I lay my head back against my dad's knee and take in the smattering of red, white and blue fireworks covering the navy summer sky, feeling the reverberations of the explosions in my bare feet. The taste of homemade vanilla ice cream lingers in my mouth, and I can smell the sweet honeysuckle aroma that convinces me that no one in the world is as lucky as me in this moment.
The celebration of our nation's independence is indeed a glorious day, often filled with some of summer's finest gifts: family, relaxation, cookouts, whiffle ball, free fireworks displays, sparkler races, lightning bugs and — of course — ice cream. But with the festivities ought to come a good, hard reflection on the state of democracy, and this year, we may not like what we see.
It's true that the Fourth of July might be an unpopular holiday in today's political climate, where everywhere we turn we see sexist tweets, the slashing of benefits for the poor and elderly, families being separated, hate crimes being perpetrated at an alarming rate, polarization that rivals any we've seen throughout history, and even petty Facebook fights that devolve into true loss of friendship.
These days it's almost as if patriotism is political; the flag is used as a means to an end, and even military service is often treated as having political connotations. We polarize the Pledge of Allegiance and the national anthem, and we easily forget the battles fought to bring the freedoms lauded in those words to fruition. Loving America is, frankly, out of vogue.
It's easy to neglect to appreciate what's right with America and acknowledge that democracy is indeed a beautiful and difficult struggle.
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I lived in Nicaragua for a summer during college, and, ironically, it was there that I learned my most valuable lessons about the United States. My delegation met with Nicaraguan university students during our first week of the trip. We were tasked with making a list of the things we love most about our home countries. Instead of focusing on the many areas where our governments had failed, we started by remembering the things that make us proud to be Americans and Nicaraguans, respectively. It was a beautiful and humbling conversation to have with people whom we'd just met and who had welcomed us into their homes.
That's not to say that we forgot the scars of our history, or chose the rose-colored glasses of young-adult naivety, but rather that we chose, for a moment, to celebrate what's worth celebrating.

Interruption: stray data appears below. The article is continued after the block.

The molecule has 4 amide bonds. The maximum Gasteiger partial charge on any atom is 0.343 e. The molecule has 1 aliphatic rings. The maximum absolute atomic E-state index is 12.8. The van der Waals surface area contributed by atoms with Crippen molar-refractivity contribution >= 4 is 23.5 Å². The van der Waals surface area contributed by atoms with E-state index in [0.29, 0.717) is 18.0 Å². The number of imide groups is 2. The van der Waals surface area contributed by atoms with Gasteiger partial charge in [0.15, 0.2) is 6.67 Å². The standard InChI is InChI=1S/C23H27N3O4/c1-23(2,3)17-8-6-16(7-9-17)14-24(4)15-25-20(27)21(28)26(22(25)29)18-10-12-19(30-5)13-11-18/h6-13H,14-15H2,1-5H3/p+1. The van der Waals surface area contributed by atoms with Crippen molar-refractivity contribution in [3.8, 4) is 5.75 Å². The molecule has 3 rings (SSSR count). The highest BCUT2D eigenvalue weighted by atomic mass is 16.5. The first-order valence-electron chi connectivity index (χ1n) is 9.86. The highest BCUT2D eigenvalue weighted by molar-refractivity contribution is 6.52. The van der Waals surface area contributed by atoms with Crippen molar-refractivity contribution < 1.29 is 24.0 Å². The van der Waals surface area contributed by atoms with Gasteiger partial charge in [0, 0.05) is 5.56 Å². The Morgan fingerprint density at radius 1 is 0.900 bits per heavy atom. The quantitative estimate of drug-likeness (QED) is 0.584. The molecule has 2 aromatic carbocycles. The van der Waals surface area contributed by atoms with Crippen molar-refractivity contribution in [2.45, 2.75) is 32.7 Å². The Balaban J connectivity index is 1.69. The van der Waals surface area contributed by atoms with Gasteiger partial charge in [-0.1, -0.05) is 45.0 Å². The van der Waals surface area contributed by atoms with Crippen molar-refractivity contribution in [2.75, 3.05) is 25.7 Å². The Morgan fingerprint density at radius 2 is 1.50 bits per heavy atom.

In that spirit, I would like to share just a few of my favorite things about the United States of America, the things that make me proud to be American:
Diversity: One of the beauties of this country is that the immigrant experience is inextricably woven into the fabric of our nation. All corners of the world have lent the gift of their people to make America the melting pot of diversity that makes us so unique. Living in a city, you can often hear several languages in a single walk down the street, and with that exceptional diversity also comes the benefits of varied worldviews, opinions, cultural traditions and, of course, delicious foods. We have the privilege of learning from one another.
National parks: With wildlife and biodiversity disappearing rapidly as populations expand, what a gift it is that we have even more preserved areas than we have states in our nation. The natural beauty of mountains, prairies, beaches and forests, protected by law for appreciation by current and future generations, is a testament to the glory of God and the soul-healing blessing of creation.
Public libraries: One of the greatest opportunities of living in a free country is the chance to educate and better yourself. That there exist libraries where a person doesn't have to pay to read books, use a computer, or take English as a Second Language classes is an incredible service to this nation's people.
Freedom of speech: Sometimes this freedom makes me mad. It's hard to listen to people spew ideas with which I vehemently disagree, ideas that seem to be contrary to the good of humanity, but that's also the beauty of it: I too get to share my thoughts and opinions, and the free exchange of ideas is perpetuated. We have the space to hear one another and to protest, write, march and sing. Together, we build a democracy that represents the best of our ideas, a democracy that is a product of the people who comprise it.
I polled my Facebook friends on what they're most proud of about this country. The answers I received included empathy for our neighbors, the chance to work hard and get ahead, communities coming together in the face of tragedy, public education, the Constitution and its legal protections, the Centers for Disease Control and Prevention, and even jury duty.
Granted, there are very real and urgent issues plaguing our democracy today. As I write, senators are meeting behind closed doors, finding ways to appease each other in order to pass a health care bill that would be devastating for the poor and elderly, and bills are being passed that criminalize immigrants and separate families (I'm calling my representatives as soon as I'm finished with this article). But this Fourth of July, let's not forget to take a moment and deliberately love America enough to celebrate what's worth celebrating, and then go work to change what needs to be changed. Happy Fourth, everyone!
[Allison Walter is a high school theology teacher and track coach. She was formerly press secretary with Faith in Public Life and policy education associate with NETWORK Lobby in Washington, D.C. A graduate of Saint Louis University and a native of Kansas City, Walter believes in the power of faith to transform society.]
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